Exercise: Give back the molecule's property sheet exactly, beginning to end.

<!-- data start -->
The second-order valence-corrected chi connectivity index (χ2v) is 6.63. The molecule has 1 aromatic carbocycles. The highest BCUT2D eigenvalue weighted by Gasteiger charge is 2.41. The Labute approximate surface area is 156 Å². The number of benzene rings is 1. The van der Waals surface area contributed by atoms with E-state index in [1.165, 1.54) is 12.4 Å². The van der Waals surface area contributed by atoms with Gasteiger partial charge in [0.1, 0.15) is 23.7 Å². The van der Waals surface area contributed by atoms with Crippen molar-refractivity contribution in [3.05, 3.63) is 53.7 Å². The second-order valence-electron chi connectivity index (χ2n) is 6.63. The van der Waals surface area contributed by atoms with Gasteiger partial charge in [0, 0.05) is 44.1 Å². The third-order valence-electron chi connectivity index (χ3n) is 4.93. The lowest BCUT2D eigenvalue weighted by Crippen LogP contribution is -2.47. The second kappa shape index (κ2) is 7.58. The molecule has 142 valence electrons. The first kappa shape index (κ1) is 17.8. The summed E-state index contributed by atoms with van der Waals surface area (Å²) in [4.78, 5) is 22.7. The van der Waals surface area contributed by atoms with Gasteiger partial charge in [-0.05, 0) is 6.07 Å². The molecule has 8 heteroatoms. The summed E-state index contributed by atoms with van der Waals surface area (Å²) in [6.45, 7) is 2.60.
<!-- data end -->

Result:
The second-order valence-corrected chi connectivity index (χ2v) is 6.63. The molecule has 1 aromatic carbocycles. The highest BCUT2D eigenvalue weighted by Gasteiger charge is 2.41. The Labute approximate surface area is 156 Å². The number of benzene rings is 1. The van der Waals surface area contributed by atoms with E-state index in [1.165, 1.54) is 12.4 Å². The van der Waals surface area contributed by atoms with Gasteiger partial charge in [0.1, 0.15) is 23.7 Å². The van der Waals surface area contributed by atoms with Crippen molar-refractivity contribution in [3.05, 3.63) is 53.7 Å². The second-order valence-electron chi connectivity index (χ2n) is 6.63. The van der Waals surface area contributed by atoms with Gasteiger partial charge in [0, 0.05) is 44.1 Å². The third-order valence-electron chi connectivity index (χ3n) is 4.93. The lowest BCUT2D eigenvalue weighted by Crippen LogP contribution is -2.47. The second kappa shape index (κ2) is 7.58. The molecule has 142 valence electrons. The first kappa shape index (κ1) is 17.8. The summed E-state index contributed by atoms with van der Waals surface area (Å²) in [4.78, 5) is 22.7. The van der Waals surface area contributed by atoms with Gasteiger partial charge in [-0.05, 0) is 6.07 Å². The molecule has 8 heteroatoms. The summed E-state index contributed by atoms with van der Waals surface area (Å²) in [6.45, 7) is 2.60.